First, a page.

Blackgang Coast and Downs

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Blackgang - Niton - Stenbury Down - St Catherine's Down - St Catherine's Oratory - Blackgang

From the car park, a short path leads to the start of an exhilarating walk along the sheer edge of Gore Cliff with its clifftop flowers, seabirds, kestrels and peregrines, overlooking prehistoric landslides and rockfalls down to the sea over 160 metres below. Take extra care along this part during inclement or windy weather.

The Undercliff was formed by slippage of the land after the last glaciation and had attained its present form by the start of the Iron Age about 1000BC. Rockfalls and mudslides still continue to the present day around Blackgang. From here, catch your first view of the distinctive white octagonal tower of St Catherine's Lighthouse, the most southerly point of the island. The present lighthouse was first lit in 1840, but the elegant 120ft (36.5 metre) tower was affected by fog and so was reduced to the present height of 25 metres in 1875. Today, the light is one of the most powerful in Britain, with a light intensity of 821,000 candela and has a range of 26 nautical miles.

Further along the walk another high (140-metre) point at the cliff-edge gives a unique view of all three buildings, as well as down into the village of St Lawrence and more of The Undercliff, where the lush and varied vegetation thrives in an almost Mediterranean climate. Now cross the well-worn St Rhadegund's Path and start to head away from the coast towards the downs.

The steady climb to Stenbury Down begins along ancient byways, with superb views to the west on the way up. Once on the high track, look right towards St Boniface Down and beyond to Sandown Bay and the distinctive chalk hump of Culver Cliff. Look out for the unusually shaped trees as you reach the summit.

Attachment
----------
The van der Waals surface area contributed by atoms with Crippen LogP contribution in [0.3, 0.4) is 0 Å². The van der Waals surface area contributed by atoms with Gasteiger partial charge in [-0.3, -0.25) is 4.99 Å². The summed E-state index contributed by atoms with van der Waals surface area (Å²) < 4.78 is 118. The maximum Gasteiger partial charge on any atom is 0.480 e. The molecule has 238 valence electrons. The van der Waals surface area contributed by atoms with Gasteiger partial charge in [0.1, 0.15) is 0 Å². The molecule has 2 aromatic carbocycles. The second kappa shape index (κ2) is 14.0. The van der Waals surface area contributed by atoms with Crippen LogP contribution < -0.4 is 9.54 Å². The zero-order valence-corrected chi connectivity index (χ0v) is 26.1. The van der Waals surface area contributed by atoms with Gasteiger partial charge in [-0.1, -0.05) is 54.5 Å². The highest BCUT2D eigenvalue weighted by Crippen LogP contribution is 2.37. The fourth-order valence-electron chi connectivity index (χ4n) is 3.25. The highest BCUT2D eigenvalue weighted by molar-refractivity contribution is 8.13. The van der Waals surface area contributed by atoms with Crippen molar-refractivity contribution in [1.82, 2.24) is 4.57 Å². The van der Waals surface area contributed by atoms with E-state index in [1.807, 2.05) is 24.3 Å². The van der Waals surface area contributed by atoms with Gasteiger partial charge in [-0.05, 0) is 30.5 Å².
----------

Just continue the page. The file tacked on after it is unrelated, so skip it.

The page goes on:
A steep descent leads to Stenbury Manor, a fine 17th Century moated house set in isolation at the foot of the down which bears its name. Mentioned in The Domesday Book of 1086 (although the site is much older), the house remains occupied to this day and together with the grounds and outbuildings, is private property.

As you leave Stenbury, follow the path until you reach a single-arch brick bridge, which once carried the Isle of Wight Central Railway line from Newport to Ventnor West Station. Closed in 1952, little evidence remains now of the line's existence, apart from occasional buildings and structures such as this. Ahead lies the final climb towards two prominent island landmarks - Hoy's Monument and St Catherine's Oratory.

The monument is 22 metres high and was erected in 1814 by Michael Hoy. St Catherine's Oratory (known locally as the Pepper Pot) was completed in 1348 by Walter de Godeton and is situated along a grassy hog's-back, affording spectacular views right and left and a wealth of flora and fauna along the way. Through the gate, a short scramble up a grassy slope leads to the summit and the highest point of the walk.

England - South England - Isle of Wight - Countryside


Ancient Monument, Birds, Butterflies, Flowers, Great Views, Hills or Fells, Industrial Archaeology, National Trust, Public Transport, Sea, Tea Shop, Wildlife, Woodland
9/27/2018 - Richard Nash

Walked yesterday. Only minor detours & deviations to report. Author

4/13/2016 - Richard Nash

Walked yesterday - no major changes to add to the walk (author).

5/10/2012 - Richard Nash

Walked yesterday - no significant changes to add. (Author)

4/27/2010 - Adrian Perkins

Roy Davenport reports that he did this walk on 21/4/10 and all was OK. Thanks for this Roy. Adrian (Admin)

12/30/2009 - Robin Philpott

I did this walk on 27/12/09. It's very enjoyable - some steep climbs rewarded by great views, some very muddy stretches, and overall a great experience but slow going in wet conditions.

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